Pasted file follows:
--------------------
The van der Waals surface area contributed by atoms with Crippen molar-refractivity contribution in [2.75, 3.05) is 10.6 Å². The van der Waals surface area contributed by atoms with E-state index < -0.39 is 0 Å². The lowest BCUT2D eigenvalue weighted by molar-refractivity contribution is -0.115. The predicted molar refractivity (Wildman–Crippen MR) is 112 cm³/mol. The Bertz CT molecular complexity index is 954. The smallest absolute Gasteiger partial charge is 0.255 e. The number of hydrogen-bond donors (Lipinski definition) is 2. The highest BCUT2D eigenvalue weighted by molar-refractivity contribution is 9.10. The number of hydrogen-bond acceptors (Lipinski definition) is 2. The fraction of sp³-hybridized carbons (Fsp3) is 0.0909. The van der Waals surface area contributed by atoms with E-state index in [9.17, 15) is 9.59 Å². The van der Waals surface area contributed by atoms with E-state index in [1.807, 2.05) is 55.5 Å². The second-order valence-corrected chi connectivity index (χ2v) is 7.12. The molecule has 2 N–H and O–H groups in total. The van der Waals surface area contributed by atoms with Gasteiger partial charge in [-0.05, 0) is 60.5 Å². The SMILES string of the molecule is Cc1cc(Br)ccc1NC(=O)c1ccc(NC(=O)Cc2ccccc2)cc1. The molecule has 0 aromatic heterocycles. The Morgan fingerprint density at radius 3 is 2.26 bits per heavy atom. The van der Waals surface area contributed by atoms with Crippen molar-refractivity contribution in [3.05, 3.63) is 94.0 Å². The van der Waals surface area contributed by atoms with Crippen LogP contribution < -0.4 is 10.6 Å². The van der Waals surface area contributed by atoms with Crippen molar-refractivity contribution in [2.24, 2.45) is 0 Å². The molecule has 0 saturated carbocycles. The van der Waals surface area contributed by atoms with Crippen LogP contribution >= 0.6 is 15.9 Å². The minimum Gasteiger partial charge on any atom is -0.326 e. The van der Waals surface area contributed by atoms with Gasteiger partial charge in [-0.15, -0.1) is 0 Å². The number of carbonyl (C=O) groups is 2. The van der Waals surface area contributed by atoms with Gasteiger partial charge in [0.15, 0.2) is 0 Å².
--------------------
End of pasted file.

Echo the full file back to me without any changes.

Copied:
The van der Waals surface area contributed by atoms with Crippen molar-refractivity contribution in [2.75, 3.05) is 10.6 Å². The van der Waals surface area contributed by atoms with E-state index < -0.39 is 0 Å². The lowest BCUT2D eigenvalue weighted by molar-refractivity contribution is -0.115. The predicted molar refractivity (Wildman–Crippen MR) is 112 cm³/mol. The Bertz CT molecular complexity index is 954. The smallest absolute Gasteiger partial charge is 0.255 e. The number of hydrogen-bond donors (Lipinski definition) is 2. The highest BCUT2D eigenvalue weighted by molar-refractivity contribution is 9.10. The number of hydrogen-bond acceptors (Lipinski definition) is 2. The fraction of sp³-hybridized carbons (Fsp3) is 0.0909. The van der Waals surface area contributed by atoms with E-state index in [9.17, 15) is 9.59 Å². The van der Waals surface area contributed by atoms with E-state index in [1.807, 2.05) is 55.5 Å². The second-order valence-corrected chi connectivity index (χ2v) is 7.12. The molecule has 2 N–H and O–H groups in total. The van der Waals surface area contributed by atoms with Gasteiger partial charge in [-0.05, 0) is 60.5 Å². The SMILES string of the molecule is Cc1cc(Br)ccc1NC(=O)c1ccc(NC(=O)Cc2ccccc2)cc1. The molecule has 0 aromatic heterocycles. The Morgan fingerprint density at radius 3 is 2.26 bits per heavy atom. The van der Waals surface area contributed by atoms with Crippen molar-refractivity contribution in [3.05, 3.63) is 94.0 Å². The van der Waals surface area contributed by atoms with Crippen LogP contribution < -0.4 is 10.6 Å². The van der Waals surface area contributed by atoms with Crippen molar-refractivity contribution in [2.24, 2.45) is 0 Å². The molecule has 0 saturated carbocycles. The van der Waals surface area contributed by atoms with Crippen LogP contribution >= 0.6 is 15.9 Å². The minimum Gasteiger partial charge on any atom is -0.326 e. The van der Waals surface area contributed by atoms with Gasteiger partial charge in [-0.15, -0.1) is 0 Å². The number of carbonyl (C=O) groups is 2. The van der Waals surface area contributed by atoms with Gasteiger partial charge in [0.15, 0.2) is 0 Å².